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Salmonella Outbreak Prompts CDC to Issue Public Health Alert

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SPRINGFIELD, Mass. (WGGB) — There have been countless stories about the people impacted by the government shutdown and now, there’s one more.

It involves a salmonella outbreak that so far has made nearly 300 people sick.

The concern is the number of people hospitalized by the salmonella outbreak. The USDA believes it came from chickens processed  by Foster Farms in California.

The number is higher than the Center for Disease Control would expect and many of the strains are resistant to antibiotics, so the CDC has issued a public health alert.

However, there’s a bigger problem. The CDC was forced to furlough close to 9,000 employees.

The concern about the salmonella outbreak is so serious, it’s bringing back ten to monitor this outbreak. 

ABC News Chief Health and Medical Editor Dr. Richard Besser says, “When you lose 9,000 employees, our public health safety net is gone. They’re not able to monitor the distribution of flu vaccine. Where flu is occurring across the country, they’re not able to provide the lab support and the epidemiological support to state and local health departments. It’s very concerning. If someone discovers an outbreak, they can bring people back to help respond, but they don’t have the team on board watching out for disease in that early stage.”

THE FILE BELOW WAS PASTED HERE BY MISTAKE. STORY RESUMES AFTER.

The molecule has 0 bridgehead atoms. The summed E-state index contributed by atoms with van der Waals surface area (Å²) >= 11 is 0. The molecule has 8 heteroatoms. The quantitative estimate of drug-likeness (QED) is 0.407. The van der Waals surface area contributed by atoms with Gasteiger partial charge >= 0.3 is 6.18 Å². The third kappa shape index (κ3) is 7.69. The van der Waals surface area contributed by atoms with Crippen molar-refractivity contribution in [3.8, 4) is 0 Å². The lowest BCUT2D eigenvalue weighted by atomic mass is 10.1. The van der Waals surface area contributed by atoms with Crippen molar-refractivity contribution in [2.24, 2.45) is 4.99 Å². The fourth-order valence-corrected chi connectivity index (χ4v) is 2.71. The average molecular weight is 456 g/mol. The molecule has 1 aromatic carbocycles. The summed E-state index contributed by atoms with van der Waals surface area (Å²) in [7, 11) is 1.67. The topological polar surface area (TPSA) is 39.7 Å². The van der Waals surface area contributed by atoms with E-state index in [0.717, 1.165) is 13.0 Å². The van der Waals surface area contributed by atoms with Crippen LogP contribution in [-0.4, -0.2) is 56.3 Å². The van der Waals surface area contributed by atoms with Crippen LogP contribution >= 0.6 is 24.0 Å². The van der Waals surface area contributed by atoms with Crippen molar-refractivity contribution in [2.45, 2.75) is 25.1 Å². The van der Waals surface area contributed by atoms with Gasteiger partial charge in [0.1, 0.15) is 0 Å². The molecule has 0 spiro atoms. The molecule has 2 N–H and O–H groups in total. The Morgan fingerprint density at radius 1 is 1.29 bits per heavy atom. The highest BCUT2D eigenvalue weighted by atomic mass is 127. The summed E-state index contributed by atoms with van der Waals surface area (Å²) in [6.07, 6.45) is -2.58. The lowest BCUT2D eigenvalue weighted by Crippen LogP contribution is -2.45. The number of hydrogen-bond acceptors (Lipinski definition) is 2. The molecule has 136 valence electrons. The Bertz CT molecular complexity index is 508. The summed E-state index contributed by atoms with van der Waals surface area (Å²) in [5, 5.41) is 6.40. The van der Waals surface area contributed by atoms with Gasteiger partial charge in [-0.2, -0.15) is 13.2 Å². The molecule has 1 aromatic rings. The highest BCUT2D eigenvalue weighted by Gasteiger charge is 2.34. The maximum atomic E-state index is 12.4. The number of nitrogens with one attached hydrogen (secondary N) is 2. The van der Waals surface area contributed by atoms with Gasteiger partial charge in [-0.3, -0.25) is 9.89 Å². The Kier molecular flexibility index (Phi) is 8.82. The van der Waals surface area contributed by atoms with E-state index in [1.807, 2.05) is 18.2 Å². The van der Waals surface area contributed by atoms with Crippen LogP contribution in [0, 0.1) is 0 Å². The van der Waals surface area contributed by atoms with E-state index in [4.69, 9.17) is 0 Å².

Dr. Besser adds that most outbreaks are detected by state and local health departments.

Besser explains, “But certain ones are detected through special molecular laboratory testing that the CDC does in a system, that they run, that allows you to look at these strains across the country and pick up patterns. When that system was put in place, it was a major advance for public health. This furlough has put us back to the dark ages in that area. “

The CDC is warning people to avoid Foster Farms Chicken with three specific codes on the package: P6137, P6137a and P7632. Foster Farms has not issued a recall, but says it’s taking steps to control salmonella in their chicken.

Dr. Besser adds with salmonella and chicken, it all comes down to what you do with it in your kitchen.  He continues, “Even if you buy a chicken that is contaminated with salmonella, if you handle it properly and you cook it to 165 degrees as an internal temperature, you’re not going to get sick, and all the salmonella will be killed. But it’s this cross contamination in the kitchen and people not cooking their chicken well enough that puts people at risk.”

If you have fever, nausea, cramps and diarrhea within three days of eating poultry, make sure you see a doctor.

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WGGB encourages readers to share their thoughts and engage in healthy dialogue about the issues. Comments containing personal attacks, profanity, offensive language or advertising will be removed. Please use the report comment function for any posts you feel should be reviewed. Thank you.
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